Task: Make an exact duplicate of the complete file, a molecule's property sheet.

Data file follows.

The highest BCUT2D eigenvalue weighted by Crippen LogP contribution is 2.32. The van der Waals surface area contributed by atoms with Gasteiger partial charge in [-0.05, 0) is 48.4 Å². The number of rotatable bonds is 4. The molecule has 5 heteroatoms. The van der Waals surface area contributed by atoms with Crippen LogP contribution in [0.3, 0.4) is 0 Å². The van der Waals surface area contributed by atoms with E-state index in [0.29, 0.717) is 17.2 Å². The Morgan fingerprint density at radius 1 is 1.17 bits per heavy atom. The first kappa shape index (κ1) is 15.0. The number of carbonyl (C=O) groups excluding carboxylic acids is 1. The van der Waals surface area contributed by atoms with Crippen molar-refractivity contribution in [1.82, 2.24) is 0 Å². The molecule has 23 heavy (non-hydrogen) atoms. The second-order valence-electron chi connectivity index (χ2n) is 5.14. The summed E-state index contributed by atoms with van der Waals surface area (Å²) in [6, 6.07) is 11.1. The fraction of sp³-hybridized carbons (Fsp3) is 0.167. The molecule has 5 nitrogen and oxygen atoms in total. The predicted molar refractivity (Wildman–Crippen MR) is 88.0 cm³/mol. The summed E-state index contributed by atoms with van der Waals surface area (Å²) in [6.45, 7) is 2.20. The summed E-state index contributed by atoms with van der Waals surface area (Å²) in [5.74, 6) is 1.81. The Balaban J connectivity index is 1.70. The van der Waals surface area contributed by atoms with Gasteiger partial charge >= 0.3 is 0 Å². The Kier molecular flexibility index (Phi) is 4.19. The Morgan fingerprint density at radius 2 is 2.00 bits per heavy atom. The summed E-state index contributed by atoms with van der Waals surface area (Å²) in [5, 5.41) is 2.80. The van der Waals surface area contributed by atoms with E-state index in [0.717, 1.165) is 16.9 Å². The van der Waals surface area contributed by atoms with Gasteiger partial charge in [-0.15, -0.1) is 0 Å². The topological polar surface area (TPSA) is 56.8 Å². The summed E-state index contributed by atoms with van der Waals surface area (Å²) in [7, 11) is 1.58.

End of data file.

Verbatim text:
The highest BCUT2D eigenvalue weighted by Crippen LogP contribution is 2.32. The van der Waals surface area contributed by atoms with Gasteiger partial charge in [-0.05, 0) is 48.4 Å². The number of rotatable bonds is 4. The molecule has 5 heteroatoms. The van der Waals surface area contributed by atoms with Crippen LogP contribution in [0.3, 0.4) is 0 Å². The van der Waals surface area contributed by atoms with E-state index in [0.29, 0.717) is 17.2 Å². The Morgan fingerprint density at radius 1 is 1.17 bits per heavy atom. The first kappa shape index (κ1) is 15.0. The number of carbonyl (C=O) groups excluding carboxylic acids is 1. The van der Waals surface area contributed by atoms with Crippen molar-refractivity contribution in [1.82, 2.24) is 0 Å². The molecule has 23 heavy (non-hydrogen) atoms. The second-order valence-electron chi connectivity index (χ2n) is 5.14. The summed E-state index contributed by atoms with van der Waals surface area (Å²) in [6, 6.07) is 11.1. The fraction of sp³-hybridized carbons (Fsp3) is 0.167. The molecule has 5 nitrogen and oxygen atoms in total. The predicted molar refractivity (Wildman–Crippen MR) is 88.0 cm³/mol. The summed E-state index contributed by atoms with van der Waals surface area (Å²) in [6.45, 7) is 2.20. The summed E-state index contributed by atoms with van der Waals surface area (Å²) in [5.74, 6) is 1.81. The Balaban J connectivity index is 1.70. The van der Waals surface area contributed by atoms with Gasteiger partial charge >= 0.3 is 0 Å². The Kier molecular flexibility index (Phi) is 4.19. The Morgan fingerprint density at radius 2 is 2.00 bits per heavy atom. The summed E-state index contributed by atoms with van der Waals surface area (Å²) in [5, 5.41) is 2.80. The van der Waals surface area contributed by atoms with E-state index in [0.717, 1.165) is 16.9 Å². The van der Waals surface area contributed by atoms with Gasteiger partial charge in [-0.15, -0.1) is 0 Å². The topological polar surface area (TPSA) is 56.8 Å². The summed E-state index contributed by atoms with van der Waals surface area (Å²) in [7, 11) is 1.58.